Ben Carson apologized Wednesday for asserting earlier in the day that prisons prove people aren't born gay, saying that he now realizes his comments were "hurtful and divisive."
During an appearance on CNN's "New Day" yesterday, Carson told host Chris Cuomo that the fight for LGBT rights like marriage equality is not akin to the civil rights struggle, because race is a matter over which people have "no control." Pressed on whether he believes people can control their sexual orientation, Carson replied, "Absolutely." The neurosurgeon-turned-conservative politician then cited prisons as evidence.
"[A] lot of people who go into prison go into prison straight — and when they come out, they’re gay. So, did something happen while they were in there? Ask yourself that question,” he said.
Following fierce criticism, Carson expressed regret for his remarks in a statement provided to CNN.
"I realized that my choice of language does not reflect fully my heart on gay issues," he said. "I do not pretend to know how every individual came to their sexual orientation. I regret that my words to express that concept were hurtful and divisive. For that I apologize unreservedly to all that were offended."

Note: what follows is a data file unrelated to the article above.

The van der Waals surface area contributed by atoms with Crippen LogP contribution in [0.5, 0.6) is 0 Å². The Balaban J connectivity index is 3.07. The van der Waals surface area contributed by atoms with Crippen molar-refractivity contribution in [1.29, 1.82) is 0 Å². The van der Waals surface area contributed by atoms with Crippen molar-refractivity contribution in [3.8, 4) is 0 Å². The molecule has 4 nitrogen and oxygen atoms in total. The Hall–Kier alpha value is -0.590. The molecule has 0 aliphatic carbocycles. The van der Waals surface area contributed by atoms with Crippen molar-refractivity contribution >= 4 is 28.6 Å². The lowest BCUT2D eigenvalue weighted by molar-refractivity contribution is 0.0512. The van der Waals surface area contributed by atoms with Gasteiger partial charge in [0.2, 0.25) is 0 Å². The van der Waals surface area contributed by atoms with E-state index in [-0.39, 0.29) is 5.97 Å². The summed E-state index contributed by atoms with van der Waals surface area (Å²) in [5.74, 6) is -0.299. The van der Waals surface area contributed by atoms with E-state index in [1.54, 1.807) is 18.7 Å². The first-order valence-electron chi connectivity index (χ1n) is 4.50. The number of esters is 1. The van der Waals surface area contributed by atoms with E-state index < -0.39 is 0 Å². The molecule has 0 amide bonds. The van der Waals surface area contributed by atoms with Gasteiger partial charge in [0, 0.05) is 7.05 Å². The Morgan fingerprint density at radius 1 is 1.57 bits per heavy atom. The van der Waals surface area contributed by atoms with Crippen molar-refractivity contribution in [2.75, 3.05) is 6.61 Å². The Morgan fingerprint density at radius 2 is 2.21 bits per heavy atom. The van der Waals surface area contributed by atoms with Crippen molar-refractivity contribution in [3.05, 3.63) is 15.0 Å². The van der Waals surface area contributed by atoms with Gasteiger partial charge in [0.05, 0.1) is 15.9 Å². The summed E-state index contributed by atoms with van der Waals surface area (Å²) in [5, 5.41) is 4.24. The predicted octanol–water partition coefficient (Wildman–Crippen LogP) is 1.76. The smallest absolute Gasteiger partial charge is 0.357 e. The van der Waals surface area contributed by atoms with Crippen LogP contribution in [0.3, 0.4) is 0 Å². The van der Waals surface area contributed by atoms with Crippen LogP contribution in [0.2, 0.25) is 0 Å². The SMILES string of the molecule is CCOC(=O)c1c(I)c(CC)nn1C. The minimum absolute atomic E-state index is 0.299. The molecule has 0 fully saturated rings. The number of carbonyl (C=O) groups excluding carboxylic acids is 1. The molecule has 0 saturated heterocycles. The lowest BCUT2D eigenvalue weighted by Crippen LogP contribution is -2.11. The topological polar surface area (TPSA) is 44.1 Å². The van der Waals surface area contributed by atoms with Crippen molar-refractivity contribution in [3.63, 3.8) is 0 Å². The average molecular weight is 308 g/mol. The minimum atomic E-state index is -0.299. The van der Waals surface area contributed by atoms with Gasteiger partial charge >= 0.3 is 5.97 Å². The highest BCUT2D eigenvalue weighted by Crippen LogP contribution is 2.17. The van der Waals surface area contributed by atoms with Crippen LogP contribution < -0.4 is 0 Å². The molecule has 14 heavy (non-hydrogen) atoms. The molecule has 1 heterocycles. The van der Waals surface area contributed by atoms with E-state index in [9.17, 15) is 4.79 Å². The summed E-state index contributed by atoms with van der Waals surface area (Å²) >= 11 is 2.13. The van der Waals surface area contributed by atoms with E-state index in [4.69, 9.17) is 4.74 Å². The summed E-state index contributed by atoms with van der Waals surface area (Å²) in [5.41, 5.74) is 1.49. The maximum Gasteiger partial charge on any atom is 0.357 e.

While he opposes marriage equality, Carson added that he favors civil unions for gay couples and believes that the question of same-sex marriage should be left up to the states -- i.e., one's rights should be contingent on where one lives.
"I also think that Marriage is a religious institution," Carson continued. "Religious Marriage is an oath before God and congregation. Religious marriage must only be governed by the church. Judges and government must not be allowed to restrict religious beliefs."
That's a red herring. The campaign for civil marriage equality has nothing to do with religious marriage rituals. In states that already enjoy marriage equality, there has been no effort to force houses of worship to perform same-sex marriages, as such coercion would be unconstitutional.